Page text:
Wednesday, February 29

Ewan McGregor

It all started with Dirk Bogarde.  I have had a thing for British actors for as long as I can remember.  I was not bowled over by everyone.  Some Anthonys and Peters slipped under my radar, but Scotsman Sean Connery was one whose movies I usually did not miss and I think Englishman Daniel Day-Lewis is about the finest actor who ever drew breath.  I like a couple of Ruperts... Everett and Graves... and Jeremy Irons, Ralph Fiennes and Irishmen Liam Neeson and Kenneth Branagh soon followed.

I had a real field day once when three of them. Englishmen Linus Roache and Tom Wilkinson and Scot Robert Carlyle, appeared in the same film, Priest.  And I've gotten a lot of pairings and more trios from this crowd which always fires my pistons.

About 15 years ago or so, I started going through a change which continues to expand to this day.  I developed a crush (now I'm red-faced) on a goodly number of those blokes from across the pond.  Here are but a few... from England are Daniel Craig, Clive Owen, Jude Law, Hugh Dancy, Jonny Lee Miller, Eddie Redmayne, Tom Hardy and another trio from the same film (A Single Man), Colin Firth, Matthew Goode and Nicholas Hoult.  (Be right back, I am going for a cold compress.)  Scotland also gave us Gerard Butler.  From Wales comes Christian Bale and the lesser-known Michael Sheen.  And we won't forget the Emerald Isle and its gifts of Colin Farrell, Jonathan Rhys Meyer and I am counting Michael Fassbender, who although born in Germany, is half Irish and raised in Ireland.

Finally, though, we must return to Scotland which gave us one more, Ewan McGregor.  God, it just makes you wanna roll your Rs, doesn't it?  Or roll in the heather on the brae.  One interesting thing about my "thing" for McGregor:  I much respect his acting prowess but I think he has made a ton of films that range from pretty bad to horrid.  A few more films I am not sure about one way or the other.  Probably no other actor's body of work that I will mention on this blog will affect me the same way.

The first time I saw him was in a little film I quite admired called Little Voice (1998).  His role was a little more peripheral than some of his costars, but his earnestness, great voice and dazzling smile (one of the best in the business) captured my attention and I wanted to learn more.  Soon I went back and watched Trainspotting (one of the rawest films I've encountered on the drug scene), The Pillow Book (which I quite disliked but which started his penchant for full-front nudity), Emma (which I quite liked, but another small role), Nightwatch, A Life Less Ordinary, Rough Trader and Eye of the Beholder, none of which I cared for.  He played James Joyce in Nora, which I liked but it wasn't successful, and the war film Black Hawk Down, which was an ensemble piece that I didn't like as much as the public seemed to.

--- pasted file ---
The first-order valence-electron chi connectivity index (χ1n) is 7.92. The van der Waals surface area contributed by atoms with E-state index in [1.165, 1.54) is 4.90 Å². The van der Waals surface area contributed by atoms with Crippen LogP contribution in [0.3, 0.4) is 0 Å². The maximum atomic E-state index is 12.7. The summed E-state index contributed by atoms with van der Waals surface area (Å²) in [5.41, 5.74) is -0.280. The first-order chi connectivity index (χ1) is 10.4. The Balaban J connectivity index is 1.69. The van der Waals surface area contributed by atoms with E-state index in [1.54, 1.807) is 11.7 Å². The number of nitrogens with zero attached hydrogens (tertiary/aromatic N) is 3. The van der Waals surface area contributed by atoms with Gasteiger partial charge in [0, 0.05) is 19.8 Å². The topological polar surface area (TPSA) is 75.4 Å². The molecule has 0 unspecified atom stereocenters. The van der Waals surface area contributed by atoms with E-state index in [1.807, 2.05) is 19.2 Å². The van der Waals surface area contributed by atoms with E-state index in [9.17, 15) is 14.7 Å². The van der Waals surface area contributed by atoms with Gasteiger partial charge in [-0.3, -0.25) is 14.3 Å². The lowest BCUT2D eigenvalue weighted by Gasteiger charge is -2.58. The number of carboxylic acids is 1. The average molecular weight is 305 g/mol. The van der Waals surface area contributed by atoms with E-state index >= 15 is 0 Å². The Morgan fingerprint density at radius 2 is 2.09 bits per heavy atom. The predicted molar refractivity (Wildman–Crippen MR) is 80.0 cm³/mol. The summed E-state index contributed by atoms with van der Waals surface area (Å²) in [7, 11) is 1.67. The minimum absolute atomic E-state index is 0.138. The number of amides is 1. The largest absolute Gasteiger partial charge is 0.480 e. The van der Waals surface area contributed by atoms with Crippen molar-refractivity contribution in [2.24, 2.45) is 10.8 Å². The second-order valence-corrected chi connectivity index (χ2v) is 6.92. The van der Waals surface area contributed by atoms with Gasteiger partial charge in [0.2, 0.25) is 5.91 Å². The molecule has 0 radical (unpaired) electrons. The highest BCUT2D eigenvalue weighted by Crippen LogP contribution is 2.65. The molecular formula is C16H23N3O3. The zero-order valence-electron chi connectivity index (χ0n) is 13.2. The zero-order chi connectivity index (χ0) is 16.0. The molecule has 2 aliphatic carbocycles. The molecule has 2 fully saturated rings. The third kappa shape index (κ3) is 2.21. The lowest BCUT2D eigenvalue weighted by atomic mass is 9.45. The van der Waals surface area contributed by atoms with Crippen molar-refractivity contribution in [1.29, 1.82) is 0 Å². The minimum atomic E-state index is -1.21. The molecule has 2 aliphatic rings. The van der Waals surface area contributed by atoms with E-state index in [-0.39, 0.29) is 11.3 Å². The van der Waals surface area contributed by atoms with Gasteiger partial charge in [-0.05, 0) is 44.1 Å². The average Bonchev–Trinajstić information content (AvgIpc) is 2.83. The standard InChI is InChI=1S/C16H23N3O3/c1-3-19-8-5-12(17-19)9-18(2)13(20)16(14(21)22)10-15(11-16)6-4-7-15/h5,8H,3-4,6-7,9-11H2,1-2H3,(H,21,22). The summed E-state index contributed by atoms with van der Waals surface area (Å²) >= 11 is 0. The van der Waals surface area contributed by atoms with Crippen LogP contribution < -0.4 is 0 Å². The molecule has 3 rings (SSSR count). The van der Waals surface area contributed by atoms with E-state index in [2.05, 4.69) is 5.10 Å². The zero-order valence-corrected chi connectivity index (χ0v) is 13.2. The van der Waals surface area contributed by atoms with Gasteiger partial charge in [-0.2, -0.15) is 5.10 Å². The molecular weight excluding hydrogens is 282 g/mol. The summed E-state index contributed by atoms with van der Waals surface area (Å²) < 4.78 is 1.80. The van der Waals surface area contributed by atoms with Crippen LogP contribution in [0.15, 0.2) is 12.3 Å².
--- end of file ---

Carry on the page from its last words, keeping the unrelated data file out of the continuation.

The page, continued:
Then came Velvet Goldmine (co-starring Christian Bale and Jonathan Rhys Meyer), a loud, wild ride through London's glam rock world of the 1970s.  It was an unflinching look at sexuality and contained nude scenes which would make it not for the faint of heart or right of Rick Santorum.

I admire that my buddy makes many of those little independent films and easily moves to big-budget ones like the second batch of Star Wars films (as the young Obi-Wan Kenobi) that started in 1999.  I have to confess that I have seen none of them.

Along came Moulin Rouge (2001), where he played a poet wooing a courtesan played by Nicole Kidman, and he acquired a whole new audience.  We happily discovered the boy could sing; his voice soared with that gorgeous smile adorning that handsome face.  He sang again with Renee Zellweger in Down with Love (2003), a hoped-for successful homage to the old Doris Day-Rock Hudson movies but it bombed.  In 2006 he reunited with Zellweger in a delightful version of Miss Potter (Beatrix for the uninformed) but his role was a small one.

McGregor and Albert Finney played the same role in the charming Big Fish (2003), about an incorrigible storyteller, one of the best films he's ever done.  The same year he made the dreary and very sexual About Adam.  The Island was over-hyped and ultimately unfulfilling and Stay was just plain dreadful.  I enjoyed the camaraderie playing Colin Farrell's brother in Woody Allen's Cassandra's Dream but then came a spate of truly awful films, Incendiary, Deception, The Men Who Stare at Goats, I Love You Phillip Morris, Amelia and Haywire.  Angels and Demons was more successful and The Ghost Writer I am still trying to understand.  Beginners was a definite treat, getting all the attention it deserved.  About to come out is Salmon Fishing in the Yemen, which I am looking forward to.

Actually, truth be told, I am always looking forward to a Ewan McGregor film.  I wish I liked more of them and thought they were worthy projects for him.  He certainly works a lot and perhaps he has mistaken quantity for quality.  I will give him the benefit of the doubt and continue to buy a ticket for his films.  I am completely taken in by this handsome Scottish lad with the florid smile, innate intelligence and visceral acting style.

I hear he now lives in Los Angeles.  Maybe I should journey back there.  We could don some kilts and share some scotch eggs and scones and good conversation.

NEXT POSTING:  Favorite Film #49

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